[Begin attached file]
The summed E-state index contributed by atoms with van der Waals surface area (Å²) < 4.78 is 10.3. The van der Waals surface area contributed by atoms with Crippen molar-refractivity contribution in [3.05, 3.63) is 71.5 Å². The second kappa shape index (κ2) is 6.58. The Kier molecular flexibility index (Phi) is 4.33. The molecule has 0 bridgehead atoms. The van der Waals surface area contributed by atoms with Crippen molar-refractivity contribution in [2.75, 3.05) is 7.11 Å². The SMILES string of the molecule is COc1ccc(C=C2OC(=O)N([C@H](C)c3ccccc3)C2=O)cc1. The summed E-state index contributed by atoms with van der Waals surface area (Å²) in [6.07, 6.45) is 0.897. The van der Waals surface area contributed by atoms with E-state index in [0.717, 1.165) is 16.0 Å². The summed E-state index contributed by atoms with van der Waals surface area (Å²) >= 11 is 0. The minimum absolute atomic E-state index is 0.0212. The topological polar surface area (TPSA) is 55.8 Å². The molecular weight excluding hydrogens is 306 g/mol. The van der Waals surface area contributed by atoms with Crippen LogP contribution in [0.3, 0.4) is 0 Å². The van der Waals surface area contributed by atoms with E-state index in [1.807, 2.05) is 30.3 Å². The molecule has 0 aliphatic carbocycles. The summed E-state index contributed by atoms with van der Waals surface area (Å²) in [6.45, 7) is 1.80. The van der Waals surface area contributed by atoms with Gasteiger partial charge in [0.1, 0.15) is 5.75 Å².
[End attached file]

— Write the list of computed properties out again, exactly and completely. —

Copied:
The summed E-state index contributed by atoms with van der Waals surface area (Å²) < 4.78 is 10.3. The van der Waals surface area contributed by atoms with Crippen molar-refractivity contribution in [3.05, 3.63) is 71.5 Å². The second kappa shape index (κ2) is 6.58. The Kier molecular flexibility index (Phi) is 4.33. The molecule has 0 bridgehead atoms. The van der Waals surface area contributed by atoms with Crippen molar-refractivity contribution in [2.75, 3.05) is 7.11 Å². The SMILES string of the molecule is COc1ccc(C=C2OC(=O)N([C@H](C)c3ccccc3)C2=O)cc1. The summed E-state index contributed by atoms with van der Waals surface area (Å²) in [6.07, 6.45) is 0.897. The van der Waals surface area contributed by atoms with E-state index in [0.717, 1.165) is 16.0 Å². The summed E-state index contributed by atoms with van der Waals surface area (Å²) >= 11 is 0. The minimum absolute atomic E-state index is 0.0212. The topological polar surface area (TPSA) is 55.8 Å². The molecular weight excluding hydrogens is 306 g/mol. The van der Waals surface area contributed by atoms with Crippen LogP contribution in [0.3, 0.4) is 0 Å². The van der Waals surface area contributed by atoms with E-state index in [1.807, 2.05) is 30.3 Å². The molecule has 0 aliphatic carbocycles. The summed E-state index contributed by atoms with van der Waals surface area (Å²) in [6.45, 7) is 1.80. The van der Waals surface area contributed by atoms with Gasteiger partial charge in [0.1, 0.15) is 5.75 Å².